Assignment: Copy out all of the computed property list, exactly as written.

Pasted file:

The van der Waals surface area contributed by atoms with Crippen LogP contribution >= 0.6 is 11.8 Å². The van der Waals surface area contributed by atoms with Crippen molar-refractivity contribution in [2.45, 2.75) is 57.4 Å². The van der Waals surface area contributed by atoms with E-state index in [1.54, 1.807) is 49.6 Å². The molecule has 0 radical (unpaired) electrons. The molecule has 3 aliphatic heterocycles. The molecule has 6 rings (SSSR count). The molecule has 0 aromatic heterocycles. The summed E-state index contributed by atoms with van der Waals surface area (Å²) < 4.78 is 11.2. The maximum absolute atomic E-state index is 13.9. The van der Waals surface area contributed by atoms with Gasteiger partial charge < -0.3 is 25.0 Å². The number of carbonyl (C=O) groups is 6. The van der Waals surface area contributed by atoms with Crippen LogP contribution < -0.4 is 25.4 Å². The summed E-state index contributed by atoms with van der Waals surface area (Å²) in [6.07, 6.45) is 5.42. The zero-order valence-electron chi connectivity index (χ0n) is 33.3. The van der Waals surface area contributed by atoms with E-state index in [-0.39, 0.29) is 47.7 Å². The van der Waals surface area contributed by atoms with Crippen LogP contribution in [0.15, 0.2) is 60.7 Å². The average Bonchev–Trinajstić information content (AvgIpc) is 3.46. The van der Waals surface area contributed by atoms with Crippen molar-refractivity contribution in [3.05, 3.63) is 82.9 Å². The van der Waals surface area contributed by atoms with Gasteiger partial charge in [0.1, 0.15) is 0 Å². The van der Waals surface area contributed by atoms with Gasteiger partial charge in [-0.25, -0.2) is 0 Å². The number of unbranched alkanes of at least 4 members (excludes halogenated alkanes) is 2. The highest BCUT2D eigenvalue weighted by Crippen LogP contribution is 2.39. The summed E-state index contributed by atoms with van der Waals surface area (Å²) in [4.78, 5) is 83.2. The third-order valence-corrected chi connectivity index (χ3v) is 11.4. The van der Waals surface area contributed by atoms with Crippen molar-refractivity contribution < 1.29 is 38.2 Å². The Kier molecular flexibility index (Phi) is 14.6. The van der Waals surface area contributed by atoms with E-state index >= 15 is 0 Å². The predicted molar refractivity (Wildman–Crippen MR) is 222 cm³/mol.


The van der Waals surface area contributed by atoms with Crippen LogP contribution >= 0.6 is 11.8 Å². The van der Waals surface area contributed by atoms with Crippen molar-refractivity contribution in [2.45, 2.75) is 57.4 Å². The van der Waals surface area contributed by atoms with E-state index in [1.54, 1.807) is 49.6 Å². The molecule has 0 radical (unpaired) electrons. The molecule has 3 aliphatic heterocycles. The molecule has 6 rings (SSSR count). The molecule has 0 aromatic heterocycles. The summed E-state index contributed by atoms with van der Waals surface area (Å²) < 4.78 is 11.2. The maximum absolute atomic E-state index is 13.9. The van der Waals surface area contributed by atoms with Gasteiger partial charge < -0.3 is 25.0 Å². The number of carbonyl (C=O) groups is 6. The van der Waals surface area contributed by atoms with Crippen LogP contribution < -0.4 is 25.4 Å². The summed E-state index contributed by atoms with van der Waals surface area (Å²) in [6.07, 6.45) is 5.42. The zero-order valence-electron chi connectivity index (χ0n) is 33.3. The van der Waals surface area contributed by atoms with E-state index in [-0.39, 0.29) is 47.7 Å². The van der Waals surface area contributed by atoms with Crippen LogP contribution in [0.15, 0.2) is 60.7 Å². The average Bonchev–Trinajstić information content (AvgIpc) is 3.46. The van der Waals surface area contributed by atoms with Crippen molar-refractivity contribution in [3.05, 3.63) is 82.9 Å². The van der Waals surface area contributed by atoms with Gasteiger partial charge in [0.1, 0.15) is 0 Å². The van der Waals surface area contributed by atoms with Gasteiger partial charge in [-0.25, -0.2) is 0 Å². The number of unbranched alkanes of at least 4 members (excludes halogenated alkanes) is 2. The highest BCUT2D eigenvalue weighted by Crippen LogP contribution is 2.39. The summed E-state index contributed by atoms with van der Waals surface area (Å²) in [4.78, 5) is 83.2. The third-order valence-corrected chi connectivity index (χ3v) is 11.4. The van der Waals surface area contributed by atoms with Crippen molar-refractivity contribution < 1.29 is 38.2 Å². The Kier molecular flexibility index (Phi) is 14.6. The van der Waals surface area contributed by atoms with E-state index >= 15 is 0 Å². The predicted molar refractivity (Wildman–Crippen MR) is 222 cm³/mol.